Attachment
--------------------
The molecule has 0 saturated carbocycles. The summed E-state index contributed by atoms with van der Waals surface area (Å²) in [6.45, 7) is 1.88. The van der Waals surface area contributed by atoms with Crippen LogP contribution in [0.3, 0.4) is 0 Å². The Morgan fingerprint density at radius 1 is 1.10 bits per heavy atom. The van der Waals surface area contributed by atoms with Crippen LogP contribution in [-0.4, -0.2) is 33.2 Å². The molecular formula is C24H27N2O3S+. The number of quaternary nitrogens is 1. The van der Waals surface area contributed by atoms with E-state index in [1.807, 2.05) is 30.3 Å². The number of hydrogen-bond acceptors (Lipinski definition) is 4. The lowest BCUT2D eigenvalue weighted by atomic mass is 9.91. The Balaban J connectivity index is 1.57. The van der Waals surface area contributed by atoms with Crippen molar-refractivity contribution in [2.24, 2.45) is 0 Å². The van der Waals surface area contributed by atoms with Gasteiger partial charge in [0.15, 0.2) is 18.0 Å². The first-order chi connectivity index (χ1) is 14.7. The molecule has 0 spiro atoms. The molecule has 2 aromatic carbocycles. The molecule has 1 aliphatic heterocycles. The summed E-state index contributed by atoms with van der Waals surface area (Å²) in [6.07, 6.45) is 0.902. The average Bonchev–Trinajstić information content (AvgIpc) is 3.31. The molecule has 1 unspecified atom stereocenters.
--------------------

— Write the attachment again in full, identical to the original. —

The molecule has 0 saturated carbocycles. The summed E-state index contributed by atoms with van der Waals surface area (Å²) in [6.45, 7) is 1.88. The van der Waals surface area contributed by atoms with Crippen LogP contribution in [0.3, 0.4) is 0 Å². The Morgan fingerprint density at radius 1 is 1.10 bits per heavy atom. The van der Waals surface area contributed by atoms with Crippen LogP contribution in [-0.4, -0.2) is 33.2 Å². The molecular formula is C24H27N2O3S+. The number of quaternary nitrogens is 1. The van der Waals surface area contributed by atoms with E-state index in [1.807, 2.05) is 30.3 Å². The number of hydrogen-bond acceptors (Lipinski definition) is 4. The lowest BCUT2D eigenvalue weighted by atomic mass is 9.91. The Balaban J connectivity index is 1.57. The van der Waals surface area contributed by atoms with Crippen molar-refractivity contribution in [2.24, 2.45) is 0 Å². The van der Waals surface area contributed by atoms with Gasteiger partial charge in [0.15, 0.2) is 18.0 Å². The first-order chi connectivity index (χ1) is 14.7. The molecule has 0 spiro atoms. The molecule has 2 aromatic carbocycles. The molecule has 1 aliphatic heterocycles. The summed E-state index contributed by atoms with van der Waals surface area (Å²) in [6.07, 6.45) is 0.902. The average Bonchev–Trinajstić information content (AvgIpc) is 3.31. The molecule has 1 unspecified atom stereocenters.